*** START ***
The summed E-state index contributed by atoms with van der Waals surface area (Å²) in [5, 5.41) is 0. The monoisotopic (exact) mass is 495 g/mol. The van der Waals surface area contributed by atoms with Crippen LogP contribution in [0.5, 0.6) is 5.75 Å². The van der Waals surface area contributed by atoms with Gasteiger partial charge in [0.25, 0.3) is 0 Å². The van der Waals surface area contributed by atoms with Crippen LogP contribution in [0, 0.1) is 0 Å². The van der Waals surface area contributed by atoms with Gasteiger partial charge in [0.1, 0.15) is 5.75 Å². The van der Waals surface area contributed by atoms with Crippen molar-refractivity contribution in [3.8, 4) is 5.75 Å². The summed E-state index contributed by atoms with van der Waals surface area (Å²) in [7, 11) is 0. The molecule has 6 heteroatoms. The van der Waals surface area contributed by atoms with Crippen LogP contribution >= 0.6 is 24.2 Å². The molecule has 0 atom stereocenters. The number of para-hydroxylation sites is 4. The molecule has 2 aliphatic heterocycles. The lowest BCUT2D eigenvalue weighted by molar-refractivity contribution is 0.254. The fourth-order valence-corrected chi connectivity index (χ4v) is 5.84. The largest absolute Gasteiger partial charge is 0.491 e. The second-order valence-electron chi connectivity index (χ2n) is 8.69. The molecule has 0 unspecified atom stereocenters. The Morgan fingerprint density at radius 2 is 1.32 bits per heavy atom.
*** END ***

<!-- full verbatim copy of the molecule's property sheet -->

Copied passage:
The summed E-state index contributed by atoms with van der Waals surface area (Å²) in [5, 5.41) is 0. The monoisotopic (exact) mass is 495 g/mol. The van der Waals surface area contributed by atoms with Crippen LogP contribution in [0.5, 0.6) is 5.75 Å². The van der Waals surface area contributed by atoms with Gasteiger partial charge in [0.25, 0.3) is 0 Å². The van der Waals surface area contributed by atoms with Crippen LogP contribution in [0, 0.1) is 0 Å². The van der Waals surface area contributed by atoms with Gasteiger partial charge in [0.1, 0.15) is 5.75 Å². The van der Waals surface area contributed by atoms with Crippen molar-refractivity contribution in [3.8, 4) is 5.75 Å². The summed E-state index contributed by atoms with van der Waals surface area (Å²) in [7, 11) is 0. The molecule has 6 heteroatoms. The van der Waals surface area contributed by atoms with Crippen LogP contribution >= 0.6 is 24.2 Å². The molecule has 0 atom stereocenters. The number of para-hydroxylation sites is 4. The molecule has 2 aliphatic heterocycles. The lowest BCUT2D eigenvalue weighted by molar-refractivity contribution is 0.254. The fourth-order valence-corrected chi connectivity index (χ4v) is 5.84. The largest absolute Gasteiger partial charge is 0.491 e. The second-order valence-electron chi connectivity index (χ2n) is 8.69. The molecule has 0 unspecified atom stereocenters. The Morgan fingerprint density at radius 2 is 1.32 bits per heavy atom.